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This report has reviewed the basics of ASR, summarized past research and field applications of lithium compounds in concrete construction, and presented revised recommendations for using lithium in new concrete and as a post-treatment for existing structures. Some of the main findings and conclusions from this report are:

  • ASR is a significant problem in the United States and elsewhere, but there are several methods available for preventing ASR-induced expansion, including the use of nonreactive aggregates, low-alkali concrete, SCMs, and lithium compounds.
  • The mechanisms by which lithium compounds suppress ASR expansion are not understood fully, but it is evident that lithium is incorporated into ASR gel, rendering the gel essentially nonexpansive. ASR gels still form in the presence of lithium; however, their altered structure (perhaps lithium substituting for calcium) inhibits water absorption and expansion.
  • A variety of lithium compounds, including LiCl, Li2CO3, LiF, Li2SiO3, LiNO3, LiOH·H2O, LiNO2, and Li2SO4 have been shown in laboratory studies to inhibit ASR-induced expansion effectively, provided that they are used at a sufficiently high dosage. LiNO3 has been found to be the most efficient of the above compounds in controlling expansion because, unlike the other lithium salts, LiNO3 does not increase pore solution pH.
  • A substantial portion of lithium is absorbed in early hydration products, thereby requiring higher dosages of lithium compounds to offset this loss and to control expansion adequately. The development of a lithium-bearing glass has been reported as a means of minimizing this uptake of lithium by hydration products, thereby resulting in more efficient use of the active lithium compound in controlling ASR-induced expansion.
  • The combined use of lithium and SCMs (especially fly ash and slag) is recommended to reduce the economic impact of using lithium and to produce low-permeability concrete that is more resistant to ASR and other deterioration mechanisms.
  • The test method most recommended for assessing lithium compounds in the laboratory is ASTM C 1293, with a test duration of 2 years. Other more rapid tests are not currently available as an alternative to ASTM C 1293.
  • Lithium compounds have proven to be effective in post-treating hardened mortar or concrete in the laboratory that has already expanded from ASR, thereby reducing or eliminating future expansion.


As the availability of high-quality, low-reactivity aggregates continues to dwindle, the use of alternative means of controlling ASR certainly will become even more important. Given the past successes of using lithium compounds to inhibit expansion, both in the laboratory and in the field, the future of using lithium in concrete construction appears bright. However, there are several technical and practical issues that deserve further investigation:

  • More mechanistic research is needed to define better how lithium compounds suppress expansion due to ASR. Several theories have been proposed, as described in Chapter 3, but gaining a better understanding of the underlying mechanisms will result in more efficient and cost-effective applications of lithium compounds in concrete construction.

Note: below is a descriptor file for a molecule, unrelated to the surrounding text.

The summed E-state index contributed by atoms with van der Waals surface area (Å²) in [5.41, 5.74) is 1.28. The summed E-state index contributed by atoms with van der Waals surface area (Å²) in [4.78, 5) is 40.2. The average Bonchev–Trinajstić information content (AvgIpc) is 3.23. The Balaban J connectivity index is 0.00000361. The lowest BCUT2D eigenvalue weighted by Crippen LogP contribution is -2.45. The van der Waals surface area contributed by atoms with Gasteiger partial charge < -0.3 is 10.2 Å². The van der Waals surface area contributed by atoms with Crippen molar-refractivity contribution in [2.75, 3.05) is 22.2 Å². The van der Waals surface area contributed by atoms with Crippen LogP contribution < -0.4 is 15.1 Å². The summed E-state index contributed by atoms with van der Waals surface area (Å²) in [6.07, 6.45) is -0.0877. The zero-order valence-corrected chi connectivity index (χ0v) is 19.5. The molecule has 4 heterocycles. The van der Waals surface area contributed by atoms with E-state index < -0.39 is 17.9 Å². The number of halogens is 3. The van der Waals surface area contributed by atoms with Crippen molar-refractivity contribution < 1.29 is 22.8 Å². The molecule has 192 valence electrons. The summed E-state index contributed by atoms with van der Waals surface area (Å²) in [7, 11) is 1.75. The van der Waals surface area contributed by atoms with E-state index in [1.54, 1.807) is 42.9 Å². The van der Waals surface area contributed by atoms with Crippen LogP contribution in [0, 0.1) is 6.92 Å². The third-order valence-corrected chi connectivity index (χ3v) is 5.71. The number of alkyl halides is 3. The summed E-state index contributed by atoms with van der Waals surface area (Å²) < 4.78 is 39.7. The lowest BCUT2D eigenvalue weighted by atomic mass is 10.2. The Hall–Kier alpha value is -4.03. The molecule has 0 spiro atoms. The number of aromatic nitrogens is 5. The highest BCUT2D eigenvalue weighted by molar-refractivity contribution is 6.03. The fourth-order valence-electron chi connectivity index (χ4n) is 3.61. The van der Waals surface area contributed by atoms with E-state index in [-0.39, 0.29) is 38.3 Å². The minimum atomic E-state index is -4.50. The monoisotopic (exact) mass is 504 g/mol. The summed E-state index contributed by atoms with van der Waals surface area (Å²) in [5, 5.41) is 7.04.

• The uptake of lithium by hydration products reduces the amount of lithium available for ASR suppression. Research is needed to overcome this problem, thereby reducing the dosage of lithium needed to control expansion. Lithium-bearing glass has been reported to address this issue, but additional work on this material and new lithium-bearing products is recommended.
  • Research is needed to establish correlations between aggregate mineralogy (and reactivity) and requisite lithium dosage to control expansion. Although it was initially proposed (Guidelines for the Use of Lithium to Mitigate or Prevent ASR, Folliard, et al., 2003) that a 0.74 molar ratio of lithium (e.g., manufacturer's 100 percent dosage) adequately controls expansion for all aggregates, it has since been shown that some aggregate require significantly more lithium to control expansion below typically prescribed limits (e.g., 0.04 percent expansion at 2 years in ASTM C 1293).
  • Research is needed to refine available test methods (such as ASTM C 1260) to provide a more rapid method of assessing lithium compounds in mortar and concrete. Appropriate (and accurate) tests to assess lithium compounds in mortar and concrete must also be proposed for adoption by ASTM, AASHTO, CSA, and other organizations. The availability of these standard tests will help spur the development of specifications related to using lithium in concrete construction.
  • Case studies have shown that lithium compounds, when used in new concrete or as a post-treatment for existing structures, are effective in inhibiting ASR-induced expansion. Long-term monitoring of the structures described in Chapter 4, as well as future field applications of lithium will be essential in relating laboratory tests to field performance, refining and improving the guidelines and recommendations provided in Chapter 5, and understanding the benefits of using lithium on service life extension (including economic considerations).

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Fred Faridazar
Office of Research, Development and Technology
E-mail Fred

Updated: 04/07/2011

United States Department of Transportation - Federal Highway Administration